LUNG CANCER AWARENESS MONTH
Cancer is a disease in which cells in the body grow out of control. When cancer starts in the lungs, it is called lung cancer.1 lung cancer develops when normal processes of cell division and growth are disrupted, giving way to abnormal, uncontrollable growth.
The cells grow into a mass or tumor. Any abnormal growth in the body that directly invades surrounding tissues and organs spreads to other parts of the body, or has the potential to grow back after being removed is called “malignant,” or cancerous. Lung cancer can take several years to develop.2
There are main types of Liver cancer:3
- Non-small cell lung cancer (NSCLC): About 80% to 85% of lung cancers are NSCLC.
- bronchioloalveolar carcinoma
- Squamous cell carcinoma
- Large cell (undifferentiated) carcinoma
- Small cell lung cancer (SCLC): This type of lung cancer tends to grow and spread faster than NSCLC. About 70% of people with SCLC will have cancer that has already spread at the time they are diagnosed.
According to a 2019 study, Lung cancer is the 2nd most common malignancy worldwide, but it is the deadliest as it causes the highest number of deaths of all cancers.3
Lung cancer symptoms and signs: 2
Signs and symptoms of lung cancer are not always seen. However, some people do have symptoms early. The sign and symptoms of Lung cancer are as follows:
- Coughing that does not improve
- Blood in sputum that is expelled by coughing
- Infections that return or will not clear
- Chest pain with cough or laugh
Risk Factors for Lung cancer: 4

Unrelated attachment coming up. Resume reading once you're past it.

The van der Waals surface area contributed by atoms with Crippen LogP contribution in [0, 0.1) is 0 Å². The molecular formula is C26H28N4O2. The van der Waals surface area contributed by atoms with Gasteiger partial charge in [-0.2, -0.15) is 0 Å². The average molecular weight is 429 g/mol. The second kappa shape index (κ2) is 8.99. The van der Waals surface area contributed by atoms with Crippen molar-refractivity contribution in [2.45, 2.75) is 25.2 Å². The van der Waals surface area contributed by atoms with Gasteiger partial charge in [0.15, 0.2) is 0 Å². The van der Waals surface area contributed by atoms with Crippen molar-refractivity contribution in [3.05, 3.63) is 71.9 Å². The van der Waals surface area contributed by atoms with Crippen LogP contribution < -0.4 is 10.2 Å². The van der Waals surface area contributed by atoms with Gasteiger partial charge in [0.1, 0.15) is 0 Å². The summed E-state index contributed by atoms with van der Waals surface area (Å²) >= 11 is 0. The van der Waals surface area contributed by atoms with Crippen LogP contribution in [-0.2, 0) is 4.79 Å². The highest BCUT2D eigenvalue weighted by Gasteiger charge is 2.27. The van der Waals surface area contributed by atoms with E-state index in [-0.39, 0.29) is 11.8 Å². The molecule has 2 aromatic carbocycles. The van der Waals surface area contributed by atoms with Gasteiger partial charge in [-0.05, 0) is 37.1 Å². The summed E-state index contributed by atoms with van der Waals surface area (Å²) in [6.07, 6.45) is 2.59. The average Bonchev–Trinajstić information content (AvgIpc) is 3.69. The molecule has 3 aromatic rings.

- Excessive alcohol consumption: Consuming more than a restrained amount of alcohol daily can lead to irreversible liver damage and increase your risk of liver cancer.
- Exposure to high levels of radiation: Radiation therapy treatments to the head and neck increase the risk of Lung cancer.
- Diabetes: People with this blood sugar disorder have a greater risk of liver cancer than those who don’t have diabetes.
- Chronic infection with HBV or HCV: Chronic infection with the hepatitis B virus or hepatitis C virus increases the risk of liver cancer.
- Cirrhosis: This progressive and irreversible condition of cirrhosis causes scar tissue to form in the liver and increases the chances of developing cancer.
- Certain inherited liver diseases: Liver diseases including hemochromatosis and Wilson’s disease increases the chance of getting liver cancer.
- Non-alcoholic fatty liver disease: An accumulation of fat in the liver increases the risk of liver cancer.
As lung cancer progresses, it can cause complications. Complications may result from cancer spreading to other areas of your body or as a side effect of the treatment plan. Some complications of lung cancer are as follows:
Facial swelling: Tumors around the upper area of the right lung can put pressure on the superior vena cava (SVC), it can restrict blood flow, and cause swelling in the face, neck, and arms.
Lung function: Lung cancer causes blockages in the major airways. It can also cause the build-up of fluid around the lungs, which may result in pain and shortness of breath.
Higher risk of infection: Persistent lung infections, like bronchitis and pneumonia, are common symptoms of lung cancer.
Blood clots: People with lung cancer are at especially high risk of deep vein thrombosis. This occurs when a blood clot develops in a deep vein, especially in the lower leg or thigh.
Hypercalcemia: Lung cancer leads to Increase levels of calcium in the blood, known as hypercalcemia.
Pain with lung cancer: Pain is a common symptom of lung cancer and it occurs in the ribs or chest muscles, or other parts of the body that lung cancer has spread to or affected.
Quit smoke-tobacco: Smoking and chewing tobacco have been linked to blood cancer.
Exercise most days of the week: Maintain a weekly exercise regimen and a healthy diet.
Test home for radon: Have the radon levels in your home checked, especially if live in an area where radon is known to be a problem.